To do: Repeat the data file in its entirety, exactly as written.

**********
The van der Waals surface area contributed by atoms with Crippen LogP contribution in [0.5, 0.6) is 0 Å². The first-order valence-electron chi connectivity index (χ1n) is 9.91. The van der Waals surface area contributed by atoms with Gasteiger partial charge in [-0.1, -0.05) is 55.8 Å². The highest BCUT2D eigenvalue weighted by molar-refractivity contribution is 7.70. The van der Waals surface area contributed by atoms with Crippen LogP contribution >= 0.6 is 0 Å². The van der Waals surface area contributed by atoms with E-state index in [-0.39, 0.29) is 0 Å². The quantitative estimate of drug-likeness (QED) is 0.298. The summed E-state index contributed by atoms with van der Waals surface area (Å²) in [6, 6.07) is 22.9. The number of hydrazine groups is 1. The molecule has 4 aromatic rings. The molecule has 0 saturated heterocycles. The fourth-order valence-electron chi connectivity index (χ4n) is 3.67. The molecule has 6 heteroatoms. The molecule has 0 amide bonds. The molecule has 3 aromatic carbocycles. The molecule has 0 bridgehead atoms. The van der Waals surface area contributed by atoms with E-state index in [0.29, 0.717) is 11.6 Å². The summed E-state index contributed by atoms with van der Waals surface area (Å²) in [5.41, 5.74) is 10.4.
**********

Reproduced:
The van der Waals surface area contributed by atoms with Crippen LogP contribution in [0.5, 0.6) is 0 Å². The first-order valence-electron chi connectivity index (χ1n) is 9.91. The van der Waals surface area contributed by atoms with Gasteiger partial charge in [-0.1, -0.05) is 55.8 Å². The highest BCUT2D eigenvalue weighted by molar-refractivity contribution is 7.70. The van der Waals surface area contributed by atoms with Crippen LogP contribution >= 0.6 is 0 Å². The van der Waals surface area contributed by atoms with E-state index in [-0.39, 0.29) is 0 Å². The quantitative estimate of drug-likeness (QED) is 0.298. The summed E-state index contributed by atoms with van der Waals surface area (Å²) in [6, 6.07) is 22.9. The number of hydrazine groups is 1. The molecule has 4 aromatic rings. The molecule has 0 saturated heterocycles. The fourth-order valence-electron chi connectivity index (χ4n) is 3.67. The molecule has 6 heteroatoms. The molecule has 0 amide bonds. The molecule has 3 aromatic carbocycles. The molecule has 0 bridgehead atoms. The van der Waals surface area contributed by atoms with E-state index in [0.29, 0.717) is 11.6 Å². The summed E-state index contributed by atoms with van der Waals surface area (Å²) in [5.41, 5.74) is 10.4.